The Guns of Sumter
CHARLESTON first saw Beauregard on March 3 when he reached the city and went quietly to Pickens' headquarters at the Charleston Hotel. For the next four years the entire Confederacy would see him through a haze of drama and glory that enveloped no other Southern general.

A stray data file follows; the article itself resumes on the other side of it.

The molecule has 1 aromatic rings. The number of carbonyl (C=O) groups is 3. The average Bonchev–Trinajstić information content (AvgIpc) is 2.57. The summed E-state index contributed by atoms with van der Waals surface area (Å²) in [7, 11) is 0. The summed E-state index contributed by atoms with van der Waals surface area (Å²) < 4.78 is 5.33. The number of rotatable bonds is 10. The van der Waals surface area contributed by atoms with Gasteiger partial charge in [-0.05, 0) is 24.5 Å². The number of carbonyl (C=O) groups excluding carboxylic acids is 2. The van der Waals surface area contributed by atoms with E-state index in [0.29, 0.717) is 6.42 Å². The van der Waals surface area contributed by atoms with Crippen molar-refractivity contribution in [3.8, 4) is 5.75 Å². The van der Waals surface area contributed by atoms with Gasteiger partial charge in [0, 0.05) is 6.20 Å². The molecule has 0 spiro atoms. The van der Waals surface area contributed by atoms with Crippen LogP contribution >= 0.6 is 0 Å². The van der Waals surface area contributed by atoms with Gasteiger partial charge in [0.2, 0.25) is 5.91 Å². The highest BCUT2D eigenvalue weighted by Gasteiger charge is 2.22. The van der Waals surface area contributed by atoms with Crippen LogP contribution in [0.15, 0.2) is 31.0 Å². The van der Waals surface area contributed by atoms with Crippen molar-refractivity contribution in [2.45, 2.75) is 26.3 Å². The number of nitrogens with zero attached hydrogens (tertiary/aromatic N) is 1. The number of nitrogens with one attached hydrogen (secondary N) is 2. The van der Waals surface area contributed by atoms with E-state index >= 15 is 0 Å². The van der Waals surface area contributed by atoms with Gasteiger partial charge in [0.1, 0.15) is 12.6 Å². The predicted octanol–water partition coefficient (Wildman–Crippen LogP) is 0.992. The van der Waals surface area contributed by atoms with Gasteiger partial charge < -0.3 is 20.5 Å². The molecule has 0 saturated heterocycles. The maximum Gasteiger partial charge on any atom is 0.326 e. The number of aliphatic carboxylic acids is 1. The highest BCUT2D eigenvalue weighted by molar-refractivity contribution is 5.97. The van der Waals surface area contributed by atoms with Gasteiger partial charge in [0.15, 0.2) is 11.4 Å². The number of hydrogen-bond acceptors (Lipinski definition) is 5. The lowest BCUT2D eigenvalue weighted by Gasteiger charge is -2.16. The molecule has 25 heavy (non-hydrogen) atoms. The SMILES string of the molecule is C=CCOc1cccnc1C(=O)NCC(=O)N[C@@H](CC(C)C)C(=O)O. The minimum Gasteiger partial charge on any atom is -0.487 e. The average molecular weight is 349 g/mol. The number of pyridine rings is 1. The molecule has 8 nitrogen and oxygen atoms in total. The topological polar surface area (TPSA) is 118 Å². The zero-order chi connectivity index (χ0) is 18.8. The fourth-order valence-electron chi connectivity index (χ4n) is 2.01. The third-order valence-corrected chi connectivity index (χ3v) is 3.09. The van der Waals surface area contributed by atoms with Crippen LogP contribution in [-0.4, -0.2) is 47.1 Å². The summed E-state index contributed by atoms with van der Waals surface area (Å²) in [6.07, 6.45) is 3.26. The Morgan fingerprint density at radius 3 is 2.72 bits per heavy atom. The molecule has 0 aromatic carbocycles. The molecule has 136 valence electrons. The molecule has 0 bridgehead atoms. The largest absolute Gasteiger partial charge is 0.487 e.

He is one of the most frequently described generals in Confederate annals. Significantly, nearly every observer noted that he looked French or foreign. He was five feet seven in height and weighed about one hundred and fifty pounds. He had dark hair and eyes and a sallow, olive complexion. His features were marked by a broad brow, high cheekbones, a cropped mustache, and a protruding chin. His eyes fascinated most people; large, melancholy, with drooping lids, they were likened by one man to the eyes of a bloodhound with his fighting instincts asleep but ready to leap into instant action. In manner he was courteous, grave, sometimes reserved and severe, sometimes abrupt with people who displeased him. His expression was fixed, impassive; associates saw him go for months without smiling. He was most likely to erupt into excitement, to show the fire beneath, by suddenly launching into an impassioned defense of the Southern cause. His voice was clear and pleasant, with a barely perceptible French accent. At first acquaintance he impressed people as being modest, industrious, indomitable. Many who saw him thought that he looked like a French marshal or like Napoleon in a gray uniform -- which was what he wanted them to think.1____________________